We now study asymptotic behavior of solutions to (for ) for the operator . Following (2) we study the system , which we can write as

(9) |

We choose this example so as to force a diagonalization step before applying the procedure to produce estimates (3), after which we identify , (with ).

We proceed with the diagonalization step.

Here and are obvious and, using (4) and (5), we compute and .

Using (6) and (7) we compute and .

We are ready to compute asymptotic solutions after a change of basis.

We multiply rows of the solution matrix by various powers of to produce the various asymptotic estimates of solutions to , which we can read off from the columns of `Soln`.

We find three different types of behavior for asymptotic solutions: rapid decay, rapid growth, and a constant solution. We can check that any constant function is indeed a solution, so the constant behavior is precise and not just asymptotic in this case. Moreover, any solution is majorized by .

#### Graphical Results

We check our results using two approaches. First we simply graph ratios with numerical solutions . Let us consider this using a nonconstant solution arising from the initial values . The analysis for initial values is similar, and we invite the reader to check.

We are able to produce graphs using default options of `NDSolve` only for moderate domains of . For our second approach, we modify the operator by substituting , thereby theoretically guaranteeing bounded solutions on intervals away from the origin

We find instability as we calculate relative errors over large intervals (see [8]), as in the previous section. Alternatively, we use a modified operator along with a linear change of variable to calculate solutions on intervals for large . We apply the transformation after applying the modification procedure above; then the initial value problem applied near for the new problem is equivalent to solving the original near for large . We find that in this way we can accurately compute solutions on large intervals in .

The advantage here is that the end result is of the form for large where is computed with considerable accuracy and the other terms are known exactly.

### Conclusion

The classical techniques of asymptotics can be calculated symbolically and in an automated way via simple matrix manipulations. These estimates can serve to check accuracy of numerical solutions both for scalar equations and for systems of equations of the types studied. Moreover, these estimates may serve to transform differential equations to certain modified versions that admit solutions bounded as ; as solutions of modified problems can be computed with accuracy and stability, with the transformation in elementary form, accuracy in our calculations is improved overall.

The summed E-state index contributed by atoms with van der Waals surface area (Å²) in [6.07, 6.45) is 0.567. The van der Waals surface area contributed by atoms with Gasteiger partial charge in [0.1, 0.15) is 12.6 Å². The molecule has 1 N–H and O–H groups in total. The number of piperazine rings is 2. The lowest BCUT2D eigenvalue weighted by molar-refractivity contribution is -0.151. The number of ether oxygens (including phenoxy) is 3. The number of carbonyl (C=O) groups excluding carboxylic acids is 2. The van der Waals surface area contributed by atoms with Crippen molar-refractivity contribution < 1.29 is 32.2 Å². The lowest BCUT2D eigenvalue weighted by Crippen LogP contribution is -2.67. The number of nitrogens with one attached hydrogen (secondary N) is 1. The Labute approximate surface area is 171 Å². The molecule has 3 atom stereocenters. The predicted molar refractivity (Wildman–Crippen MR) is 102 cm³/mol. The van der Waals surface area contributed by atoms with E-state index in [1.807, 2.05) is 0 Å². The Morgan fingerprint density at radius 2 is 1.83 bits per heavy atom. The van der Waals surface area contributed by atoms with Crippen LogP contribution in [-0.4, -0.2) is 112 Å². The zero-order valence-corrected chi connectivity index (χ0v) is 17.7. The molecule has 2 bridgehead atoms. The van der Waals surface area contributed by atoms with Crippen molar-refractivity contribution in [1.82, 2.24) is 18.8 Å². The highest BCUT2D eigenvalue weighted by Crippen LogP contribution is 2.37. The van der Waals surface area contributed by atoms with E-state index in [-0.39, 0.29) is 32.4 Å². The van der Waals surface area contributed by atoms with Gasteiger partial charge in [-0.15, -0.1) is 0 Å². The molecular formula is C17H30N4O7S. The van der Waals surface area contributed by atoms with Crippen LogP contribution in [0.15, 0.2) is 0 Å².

### Acknowledgments

The author would like to thank the members of Madison Area Science and Technology for their discussions of *Mathematica* programming and various applications.

### References

[1] | E. Coddington and N. Levinson, Theory of Ordinary Differential Equations, New York: McGraw-Hill, 1955. |

[2] | A. H. Nayfeh, Perturbation Methods, New York: Wiley, 1973. |

[3] | F. Brauer and J. Nohel, The Qualitative Theory of Ordinary Differential Equations: An Introduction, New York: W. A. Benjamin Inc., 1969. |

[4] | A. Iserles, A First Course in the Numerical Analysis of Differential Equations, 2nd ed., New York: Cambridge University Press, 2009. |

[5] | J. C. Butcher, Numerical Methods for Ordinary Differential Equations, Hoboken, NJ: Wiley, 2003. |

[6] | M. Sofroniou and R. Knapp, Wolfram Mathematica Tutorial Collection: Advanced Numerical Differential Equation Solving in Mathematica, Champaign, IL: Wolfram Research, Inc., 2008. www.wolfram.com/learningcenter/tutorialcollection/AdvancedNumericalDifferentialEquationSolvingInMathematica. |

[7] | Wolfram Research, Inc. “Wolfram Mathematica Documentation Center: NDSolve.” (Sep 29, 2011) reference.wolfram.com/mathematica/ref/NDSolve.html. |

[8] | C. Winfield. “MAST Research Log: Application of Mathematica to a Third-Order Ordinary Differential Equation.” (May 18, 2011) www.madscitech.org/rlog/webref1.cdf. |

C. Winfield, “Asymptotic Methods of ODEs: Exploring Singularities of the Second Kind,” The Mathematica Journal, 2012. dx.doi.org/doi:10.3888/tmj.14-8. |

### About the Author

Christopher Winfield holds a Ph.D. in mathematics/real analysis from UCLA (1996) and an M.S. in physics from UW-Madison (1989). He has publications in partial differential equations, quantum scattering theory, and cosmology/Einstein’s equation. He currently works as a consultant with the Madison Area Science and Technology group based in Madison, Wisconsin.

**Christopher Winfield
**

*3783 US Hwy. 45*

Conover, WI 54519

Conover, WI 54519

*cjwinfield@madscitech.org*